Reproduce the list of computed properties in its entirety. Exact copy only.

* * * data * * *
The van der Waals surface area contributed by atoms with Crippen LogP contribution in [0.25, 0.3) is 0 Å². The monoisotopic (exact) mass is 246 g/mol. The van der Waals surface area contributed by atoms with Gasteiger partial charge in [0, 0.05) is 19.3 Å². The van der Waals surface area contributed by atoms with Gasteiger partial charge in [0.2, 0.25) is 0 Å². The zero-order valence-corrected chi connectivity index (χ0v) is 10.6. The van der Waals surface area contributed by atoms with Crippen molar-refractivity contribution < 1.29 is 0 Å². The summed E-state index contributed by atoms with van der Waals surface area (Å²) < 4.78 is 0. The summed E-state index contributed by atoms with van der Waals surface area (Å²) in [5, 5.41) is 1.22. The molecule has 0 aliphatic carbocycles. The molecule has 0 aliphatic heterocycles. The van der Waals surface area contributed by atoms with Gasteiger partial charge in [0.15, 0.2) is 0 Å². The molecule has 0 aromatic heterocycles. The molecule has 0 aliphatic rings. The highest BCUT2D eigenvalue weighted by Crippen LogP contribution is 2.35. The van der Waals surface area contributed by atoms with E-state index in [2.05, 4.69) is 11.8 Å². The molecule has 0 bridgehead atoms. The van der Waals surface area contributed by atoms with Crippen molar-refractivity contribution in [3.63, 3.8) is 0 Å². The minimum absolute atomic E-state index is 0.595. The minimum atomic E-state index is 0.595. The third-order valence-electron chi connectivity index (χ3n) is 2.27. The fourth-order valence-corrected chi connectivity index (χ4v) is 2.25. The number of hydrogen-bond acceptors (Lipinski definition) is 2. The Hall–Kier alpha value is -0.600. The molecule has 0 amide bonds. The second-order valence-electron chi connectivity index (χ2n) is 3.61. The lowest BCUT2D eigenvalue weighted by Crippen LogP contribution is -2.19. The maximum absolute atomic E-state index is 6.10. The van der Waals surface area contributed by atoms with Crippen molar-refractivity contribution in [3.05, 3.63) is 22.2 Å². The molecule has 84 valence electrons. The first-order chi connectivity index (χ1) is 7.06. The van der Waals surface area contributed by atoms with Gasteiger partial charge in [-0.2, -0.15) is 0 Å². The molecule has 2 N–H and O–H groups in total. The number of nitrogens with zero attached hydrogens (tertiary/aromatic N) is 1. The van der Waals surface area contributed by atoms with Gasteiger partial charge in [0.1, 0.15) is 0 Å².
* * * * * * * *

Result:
The van der Waals surface area contributed by atoms with Crippen LogP contribution in [0.25, 0.3) is 0 Å². The monoisotopic (exact) mass is 246 g/mol. The van der Waals surface area contributed by atoms with Gasteiger partial charge in [0, 0.05) is 19.3 Å². The van der Waals surface area contributed by atoms with Gasteiger partial charge in [0.2, 0.25) is 0 Å². The zero-order valence-corrected chi connectivity index (χ0v) is 10.6. The van der Waals surface area contributed by atoms with Crippen molar-refractivity contribution < 1.29 is 0 Å². The summed E-state index contributed by atoms with van der Waals surface area (Å²) < 4.78 is 0. The summed E-state index contributed by atoms with van der Waals surface area (Å²) in [5, 5.41) is 1.22. The molecule has 0 aliphatic carbocycles. The molecule has 0 aliphatic heterocycles. The van der Waals surface area contributed by atoms with Gasteiger partial charge in [0.15, 0.2) is 0 Å². The molecule has 0 aromatic heterocycles. The molecule has 0 aliphatic rings. The highest BCUT2D eigenvalue weighted by Crippen LogP contribution is 2.35. The van der Waals surface area contributed by atoms with E-state index in [2.05, 4.69) is 11.8 Å². The molecule has 0 bridgehead atoms. The van der Waals surface area contributed by atoms with Crippen molar-refractivity contribution in [3.63, 3.8) is 0 Å². The minimum absolute atomic E-state index is 0.595. The minimum atomic E-state index is 0.595. The third-order valence-electron chi connectivity index (χ3n) is 2.27. The fourth-order valence-corrected chi connectivity index (χ4v) is 2.25. The number of hydrogen-bond acceptors (Lipinski definition) is 2. The Hall–Kier alpha value is -0.600. The molecule has 0 amide bonds. The second-order valence-electron chi connectivity index (χ2n) is 3.61. The lowest BCUT2D eigenvalue weighted by Crippen LogP contribution is -2.19. The maximum absolute atomic E-state index is 6.10. The van der Waals surface area contributed by atoms with Crippen molar-refractivity contribution in [3.05, 3.63) is 22.2 Å². The molecule has 84 valence electrons. The first-order chi connectivity index (χ1) is 7.06. The van der Waals surface area contributed by atoms with Gasteiger partial charge in [-0.2, -0.15) is 0 Å². The molecule has 2 N–H and O–H groups in total. The number of nitrogens with zero attached hydrogens (tertiary/aromatic N) is 1. The van der Waals surface area contributed by atoms with Gasteiger partial charge in [0.1, 0.15) is 0 Å².